State judges are getting the word out and asking for help to preserve adequate funding levels. “Our state courts are in crisis. . . . Our budgets are being decimated, even as we know that in times of economic stress, people turn in even greater numbers to their state courts for relief,” says Massachusetts Chief Justice Margaret H. Marshall, Boston.

Justice Marshall, who also is President of the Conference of Chief Justices, recently made these and other remarks during a speech to the ABA House of Delegates. Courts across the country are willing to do their fair share by looking at their budgets and making “painful choices,” she notes.

But at what cost to society? State courts are close “to the pulse of everyday life. Where do the legal meanings of such elemental concepts as ‘birth’ and ‘death’ and ‘family’ take shape? Largely in state courts,” observes Justice Marshall. For this reason, delays in the movement of cases through the state court system really matter to each litigant and to the “public’s perception of its government,” she notes.

Other states are equally concerned about the effects of proposed budget cuts. In a recent address to the Utah legislature regarding the state of the judiciary, Utah Supreme Court Chief Justice Christine Durham said the “drastic” 7.5 percent budget cut proposed for 2009 and a 15 percent cut in 2010 will cause that state’s judiciary to “grind to a halt.” Justice Durham warned that during the period from March 2009 to June 2009, court employees may have to be furloughed for 26 days, representing a 20 percent pay cut during this period. She asked the legislature to support a proposed filing fee increase for new civil cases as a stopgap measure to ensure that the courts will continue “to perform their essential governmental role.”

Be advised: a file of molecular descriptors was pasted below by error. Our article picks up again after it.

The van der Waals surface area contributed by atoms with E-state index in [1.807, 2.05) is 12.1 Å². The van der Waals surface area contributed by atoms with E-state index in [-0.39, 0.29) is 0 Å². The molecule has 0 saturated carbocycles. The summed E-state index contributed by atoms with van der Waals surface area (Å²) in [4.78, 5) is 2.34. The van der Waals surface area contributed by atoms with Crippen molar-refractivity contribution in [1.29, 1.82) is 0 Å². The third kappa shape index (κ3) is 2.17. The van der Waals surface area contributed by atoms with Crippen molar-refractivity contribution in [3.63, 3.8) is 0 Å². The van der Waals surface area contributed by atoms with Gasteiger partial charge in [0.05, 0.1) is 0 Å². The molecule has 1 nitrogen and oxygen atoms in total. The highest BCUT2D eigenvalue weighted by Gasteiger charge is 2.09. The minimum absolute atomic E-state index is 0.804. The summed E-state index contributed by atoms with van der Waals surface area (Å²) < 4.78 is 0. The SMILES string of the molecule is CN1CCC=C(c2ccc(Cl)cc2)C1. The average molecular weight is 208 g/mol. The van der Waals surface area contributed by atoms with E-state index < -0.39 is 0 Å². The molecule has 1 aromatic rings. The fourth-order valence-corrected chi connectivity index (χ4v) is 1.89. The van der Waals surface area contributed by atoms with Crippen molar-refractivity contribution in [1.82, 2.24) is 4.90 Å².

To keep up with their burgeoning caseload, Florida judges are trying to move through their docket at breakneck speed. “Judges in Florida are overwhelmed by the record number of home foreclosures flooding the systems,” says John M. Barkett, Miami, cochair of the Section’s Committee on National Institutes.

Barkett has heard one judge estimate that he is being assigned 18 new foreclosure cases each day. Another judge estimates that his case load is now over 4,300 cases, most of which are foreclosures and consumer credit matters. This dramatic explosion of case filings, coupled with Florida’s recent decision to lay off 280 employees—approximately 10 percent of all court personnel—highlights the dangers associated with inadequate funding of court operations.

Another unintended side effect of the delayed delivery of justice from an overworked and underfunded judiciary in Florida could soon be seen in other parts of the country, causing the U.S. economy to suffer further. For example, one Florida economist, Tony Villamil, Miami, estimates that Florida alone is likely to lose $17 billion in economic output each year because of additional extensive delays in resolving civil cases. In addition to legal fees, lost revenue, and other interest payments, the economist estimates that more than 120,000 jobs are affected by these delays in the state of Florida.

On a day-to-day basis, what does all of this mean for litigators? In many states, lawyers are being asked to do more to help the overwhelmed staff. “I’ve heard of lawyers being asked to submit courtesy copies of filings directly to the judge,” notes Barkett, “because cutbacks in the clerk’s office have made it hard to get filings distributed to the judges in a timely manner.”